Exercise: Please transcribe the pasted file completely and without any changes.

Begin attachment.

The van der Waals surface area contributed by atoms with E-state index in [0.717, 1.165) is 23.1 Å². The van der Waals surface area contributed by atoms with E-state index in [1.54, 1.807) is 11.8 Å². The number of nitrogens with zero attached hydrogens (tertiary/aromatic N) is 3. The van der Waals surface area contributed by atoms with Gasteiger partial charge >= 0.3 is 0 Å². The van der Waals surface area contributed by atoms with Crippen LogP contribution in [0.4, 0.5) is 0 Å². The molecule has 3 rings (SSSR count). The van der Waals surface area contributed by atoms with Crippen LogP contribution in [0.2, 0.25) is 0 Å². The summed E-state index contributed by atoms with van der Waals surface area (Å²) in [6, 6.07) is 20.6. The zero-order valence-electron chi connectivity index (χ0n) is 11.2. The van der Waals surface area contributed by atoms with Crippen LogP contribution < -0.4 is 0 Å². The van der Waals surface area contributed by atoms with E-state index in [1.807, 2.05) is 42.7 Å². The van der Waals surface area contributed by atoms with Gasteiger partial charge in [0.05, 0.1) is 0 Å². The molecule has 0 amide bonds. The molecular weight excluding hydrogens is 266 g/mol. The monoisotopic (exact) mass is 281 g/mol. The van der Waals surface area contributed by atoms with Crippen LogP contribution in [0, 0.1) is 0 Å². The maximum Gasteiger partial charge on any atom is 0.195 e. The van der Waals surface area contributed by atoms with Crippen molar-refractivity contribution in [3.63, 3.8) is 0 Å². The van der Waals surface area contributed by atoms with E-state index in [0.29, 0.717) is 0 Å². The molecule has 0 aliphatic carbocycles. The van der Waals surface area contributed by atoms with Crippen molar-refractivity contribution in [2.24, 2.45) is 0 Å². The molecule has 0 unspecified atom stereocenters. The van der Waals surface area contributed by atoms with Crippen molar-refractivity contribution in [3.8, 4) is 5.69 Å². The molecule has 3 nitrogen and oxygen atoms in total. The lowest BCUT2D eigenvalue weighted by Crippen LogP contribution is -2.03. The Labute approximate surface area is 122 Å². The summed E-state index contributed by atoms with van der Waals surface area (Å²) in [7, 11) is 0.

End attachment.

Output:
The van der Waals surface area contributed by atoms with E-state index in [0.717, 1.165) is 23.1 Å². The van der Waals surface area contributed by atoms with E-state index in [1.54, 1.807) is 11.8 Å². The number of nitrogens with zero attached hydrogens (tertiary/aromatic N) is 3. The van der Waals surface area contributed by atoms with Gasteiger partial charge >= 0.3 is 0 Å². The van der Waals surface area contributed by atoms with Crippen LogP contribution in [0.4, 0.5) is 0 Å². The molecule has 3 rings (SSSR count). The van der Waals surface area contributed by atoms with Crippen LogP contribution in [0.2, 0.25) is 0 Å². The summed E-state index contributed by atoms with van der Waals surface area (Å²) in [6, 6.07) is 20.6. The zero-order valence-electron chi connectivity index (χ0n) is 11.2. The van der Waals surface area contributed by atoms with Crippen LogP contribution < -0.4 is 0 Å². The van der Waals surface area contributed by atoms with E-state index in [1.807, 2.05) is 42.7 Å². The van der Waals surface area contributed by atoms with Gasteiger partial charge in [0.05, 0.1) is 0 Å². The molecule has 0 amide bonds. The molecular weight excluding hydrogens is 266 g/mol. The monoisotopic (exact) mass is 281 g/mol. The van der Waals surface area contributed by atoms with Crippen LogP contribution in [0, 0.1) is 0 Å². The maximum Gasteiger partial charge on any atom is 0.195 e. The van der Waals surface area contributed by atoms with Crippen molar-refractivity contribution in [3.63, 3.8) is 0 Å². The van der Waals surface area contributed by atoms with E-state index in [0.29, 0.717) is 0 Å². The molecule has 0 aliphatic carbocycles. The van der Waals surface area contributed by atoms with Crippen molar-refractivity contribution in [2.24, 2.45) is 0 Å². The molecule has 0 unspecified atom stereocenters. The van der Waals surface area contributed by atoms with Crippen molar-refractivity contribution in [3.8, 4) is 5.69 Å². The molecule has 3 nitrogen and oxygen atoms in total. The lowest BCUT2D eigenvalue weighted by Crippen LogP contribution is -2.03. The Labute approximate surface area is 122 Å². The summed E-state index contributed by atoms with van der Waals surface area (Å²) in [7, 11) is 0.